Duplicate cards can be used to "level up" existing cards, granting Blitz mode a progression layer. 343i and Creative Assembly will support Blitz mode post-launch with new content, new cards, and new game modes. But for launch, Blitz will launch with both a versus mode, and a firefight mode.
Blitz Versus Mode (PvP)
Blitz PvP Versus Mode is a domination-style game for either 1v1, 2v2, and 3v3 battles. Players will fight for control of three points in the middle of the map, building up score points as they go. The team to hit the score cap first wins.
Launching a counter attack using an archer missile strike card in Blitz PvP.
The path to victory in versus mode will not only be about how well you maintain control of the points, but also how well you can steal energy from the opposing team. Energy represents Blitz mode's economy, and you will need energy in order to play your cards. Powerful cards, such as orbital lasers and air strikes will require heavy amounts of energy, and choosing when, if, and how to spend your energy will be key. In 2v2 and 3v3 matches, each team will share a pool of energy, so good communication over how to spend points will also play a role.
General PvP tips
- Remember that generally, ground vehicles beat infantry, infantry beat aircraft, and aircraft beat ground vehicles. Try to spawn the correct cards for the situation.
- Spawning cards outside of capture points issues a respawn penalty, cutting hit points by half. They will regenerate over time, but generally, try and spawn units either in your base, or on a node you currently own.
- Hunt energy drops as a priority. Energy drops on the mini map, and the more energy you steal from the enemy, the more units you can spawn.
- Pay attention to what your cards do. Nightingales are an aerial unit that can passively heal your squad, for example. These units can be very critical.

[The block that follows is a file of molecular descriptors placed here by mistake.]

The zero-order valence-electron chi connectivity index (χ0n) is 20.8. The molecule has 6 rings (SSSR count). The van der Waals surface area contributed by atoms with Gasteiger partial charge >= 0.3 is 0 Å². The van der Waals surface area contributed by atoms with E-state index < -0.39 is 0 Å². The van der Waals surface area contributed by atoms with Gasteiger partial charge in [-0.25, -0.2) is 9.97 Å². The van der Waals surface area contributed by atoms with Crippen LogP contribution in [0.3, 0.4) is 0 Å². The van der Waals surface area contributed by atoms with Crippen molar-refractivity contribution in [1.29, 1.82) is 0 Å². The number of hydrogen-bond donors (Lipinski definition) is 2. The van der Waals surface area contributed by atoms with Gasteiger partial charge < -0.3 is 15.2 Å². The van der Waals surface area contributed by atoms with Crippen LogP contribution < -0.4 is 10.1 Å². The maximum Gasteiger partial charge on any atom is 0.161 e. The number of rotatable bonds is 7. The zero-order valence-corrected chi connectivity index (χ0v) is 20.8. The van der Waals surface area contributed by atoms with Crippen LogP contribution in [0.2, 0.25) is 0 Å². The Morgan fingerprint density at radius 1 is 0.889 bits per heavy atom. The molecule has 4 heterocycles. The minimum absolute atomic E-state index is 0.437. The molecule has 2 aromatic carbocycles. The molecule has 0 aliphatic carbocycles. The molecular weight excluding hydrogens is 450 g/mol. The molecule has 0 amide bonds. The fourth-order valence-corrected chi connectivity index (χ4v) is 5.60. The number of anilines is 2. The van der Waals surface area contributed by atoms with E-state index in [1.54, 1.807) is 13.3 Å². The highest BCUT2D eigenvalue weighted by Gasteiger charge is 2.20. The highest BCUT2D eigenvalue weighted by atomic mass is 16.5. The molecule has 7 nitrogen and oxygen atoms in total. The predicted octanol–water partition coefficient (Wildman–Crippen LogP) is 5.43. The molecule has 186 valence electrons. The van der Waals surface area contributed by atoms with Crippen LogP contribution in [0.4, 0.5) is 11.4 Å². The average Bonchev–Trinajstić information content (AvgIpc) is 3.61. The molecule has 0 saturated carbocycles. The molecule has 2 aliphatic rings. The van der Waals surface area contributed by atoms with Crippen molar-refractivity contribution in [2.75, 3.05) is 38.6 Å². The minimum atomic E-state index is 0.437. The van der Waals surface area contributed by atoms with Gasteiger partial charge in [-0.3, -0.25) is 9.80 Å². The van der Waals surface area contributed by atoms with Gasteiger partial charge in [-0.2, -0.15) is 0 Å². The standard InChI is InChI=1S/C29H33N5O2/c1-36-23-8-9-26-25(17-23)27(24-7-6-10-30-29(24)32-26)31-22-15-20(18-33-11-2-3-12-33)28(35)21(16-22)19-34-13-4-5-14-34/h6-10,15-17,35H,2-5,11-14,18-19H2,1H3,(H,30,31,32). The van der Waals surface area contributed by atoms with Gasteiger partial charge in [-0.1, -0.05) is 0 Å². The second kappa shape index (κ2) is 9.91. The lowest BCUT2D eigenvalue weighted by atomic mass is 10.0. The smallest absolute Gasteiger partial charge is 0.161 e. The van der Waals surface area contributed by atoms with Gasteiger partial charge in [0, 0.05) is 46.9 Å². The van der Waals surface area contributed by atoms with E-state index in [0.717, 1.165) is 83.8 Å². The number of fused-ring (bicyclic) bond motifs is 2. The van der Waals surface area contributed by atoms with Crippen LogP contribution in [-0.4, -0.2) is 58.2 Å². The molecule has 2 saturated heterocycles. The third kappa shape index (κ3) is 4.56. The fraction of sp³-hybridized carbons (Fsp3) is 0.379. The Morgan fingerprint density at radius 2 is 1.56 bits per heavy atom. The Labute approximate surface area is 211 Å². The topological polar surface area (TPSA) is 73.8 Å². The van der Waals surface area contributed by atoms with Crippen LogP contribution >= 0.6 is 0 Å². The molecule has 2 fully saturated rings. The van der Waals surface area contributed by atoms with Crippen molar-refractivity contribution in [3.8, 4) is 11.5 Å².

- Don't spam your ability cards, such as missile strikes. These cards are best used in conjunction with a counter-attack, to improve your army's chance of winning a skirmish.
- Have fun!
Blitz PvP matches are fast paced, lasting between 8 and 12 minutes. CA and 343i hope that Blitz Versus Mode will help casual players learn the general rules of RTS gameplay, giving them a more gentle path towards jumping into Halo Wars 2's full blown PvP death match modes, more typical of classic RTS games. Still, PvP can be hectic for some, which is why Blitz also comes with a player vs. environment (PvE) mode!
Blitz Firefight Mode (PvE)
This mode won't be available in January 20th's beta, but in the full game, expect Firefight to join Halo Wars 2's lineup. Blitz' Firefight mode similarly to Blitz' PvP mode, except players will face off against increasingly difficult waves of CPU-controlled enemies. This is more like Gears of War's Horde mode, where managing your resources and reacting to the threats presented by each wave makes up the bulk of the gameplay, and it supports both solo, and co-operative play. You will battle for control of three map points, similarly to Versus mode, battling back enemy waves along the way.